The study design was a prospective single-arm paired comparison trial of the ability to diagnose prostate cancer between mpMRI and 18F-DCFPyL-PSMA PET/CT. Detection and localization of suspicious prostate lesions were compared between mpMRI, PET/CT, and fused PET/MR images. Some patients underwent targeted prostate biopsy and radiological findings were correlated with histological findings.
Jumping to the results, the study included 54 men who completed both imaging arms. The median age was 66 years and median prostate-specific antigen (PSA) level 6.15ng/ml.
Prostate mpMRI detected 35 lesions (PIRADS ≥3), compared to 40 lesions on PET/CT (SUVmax ≥7.0). Twenty-five lesions were detected on both mpMRI and PET/CT, with 15 lesions identified by PET/CT alone.
When histology was assessed, prostate cancer was detected in 25 of 34 men who underwent prostate biopsy. On a per-lesion analysis, 17 of 25 (73.8%) lesions with clinically significant prostate cancer (Grade group ≥2) were visualized on both imaging arms. All clinically significant lesions identified by mpMRI were visualized on PET/CT. PET/CT identified 3 (13%) further clinically significant lesions that were undetected by mpMRI and diagnosed 11 patients with metastatic disease.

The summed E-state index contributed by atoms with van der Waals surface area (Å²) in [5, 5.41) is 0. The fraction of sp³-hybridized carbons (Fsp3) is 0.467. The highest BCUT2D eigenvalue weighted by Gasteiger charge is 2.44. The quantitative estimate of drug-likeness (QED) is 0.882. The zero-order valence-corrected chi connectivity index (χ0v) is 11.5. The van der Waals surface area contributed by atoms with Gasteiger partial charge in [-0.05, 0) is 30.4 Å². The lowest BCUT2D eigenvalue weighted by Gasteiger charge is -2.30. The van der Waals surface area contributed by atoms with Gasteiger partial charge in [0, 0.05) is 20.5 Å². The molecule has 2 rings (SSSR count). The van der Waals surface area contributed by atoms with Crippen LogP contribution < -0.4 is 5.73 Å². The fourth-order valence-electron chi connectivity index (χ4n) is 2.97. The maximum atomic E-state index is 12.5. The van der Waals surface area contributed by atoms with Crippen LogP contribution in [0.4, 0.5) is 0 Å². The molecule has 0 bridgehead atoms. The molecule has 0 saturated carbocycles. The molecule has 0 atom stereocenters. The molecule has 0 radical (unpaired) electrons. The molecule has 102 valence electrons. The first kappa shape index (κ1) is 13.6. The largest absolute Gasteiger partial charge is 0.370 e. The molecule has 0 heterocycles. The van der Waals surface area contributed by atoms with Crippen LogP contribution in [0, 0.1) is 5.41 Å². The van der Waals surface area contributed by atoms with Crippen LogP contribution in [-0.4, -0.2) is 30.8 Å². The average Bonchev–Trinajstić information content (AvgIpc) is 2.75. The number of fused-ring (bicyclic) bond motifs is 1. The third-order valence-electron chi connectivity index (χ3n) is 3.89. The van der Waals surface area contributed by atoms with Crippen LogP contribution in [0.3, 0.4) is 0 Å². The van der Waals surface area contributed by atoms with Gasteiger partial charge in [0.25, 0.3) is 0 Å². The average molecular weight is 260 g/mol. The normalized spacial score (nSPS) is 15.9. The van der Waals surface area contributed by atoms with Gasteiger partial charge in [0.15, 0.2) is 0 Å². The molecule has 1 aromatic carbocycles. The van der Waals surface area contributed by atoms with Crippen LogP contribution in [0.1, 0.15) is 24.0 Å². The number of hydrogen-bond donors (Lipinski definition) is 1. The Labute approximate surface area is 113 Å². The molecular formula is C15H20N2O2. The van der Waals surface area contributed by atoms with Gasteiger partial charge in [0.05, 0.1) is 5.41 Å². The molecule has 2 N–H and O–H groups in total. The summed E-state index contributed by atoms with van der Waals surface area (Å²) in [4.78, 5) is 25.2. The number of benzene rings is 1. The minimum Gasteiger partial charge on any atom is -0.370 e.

Based on this, the authors conclude 18F-DCFPyl PSMA-PET/CT is able to detect prostate lesions seen on mpMRI prostate, as well as identify additional clinically significant lesions. The ability of PSMA-PET/CT to diagnose metastatic disease also saves the need for further staging following diagnosis. These early results provide promising evidence for a fully-powered trial to follow.
Presented By: Viet Tran MBBS, FACEM, Melbourne, Australia
Written By: Thenappan (Thenu) Chandrasekar, MD – Urologic Oncologist, Assistant Professor of Urology, Sidney Kimmel Cancer Center, Thomas Jefferson University, @tchandra_uromd on Twitter during the 2021 European Association of Urology, EAU 2021- Virtual Meeting, July 8-12, 2021.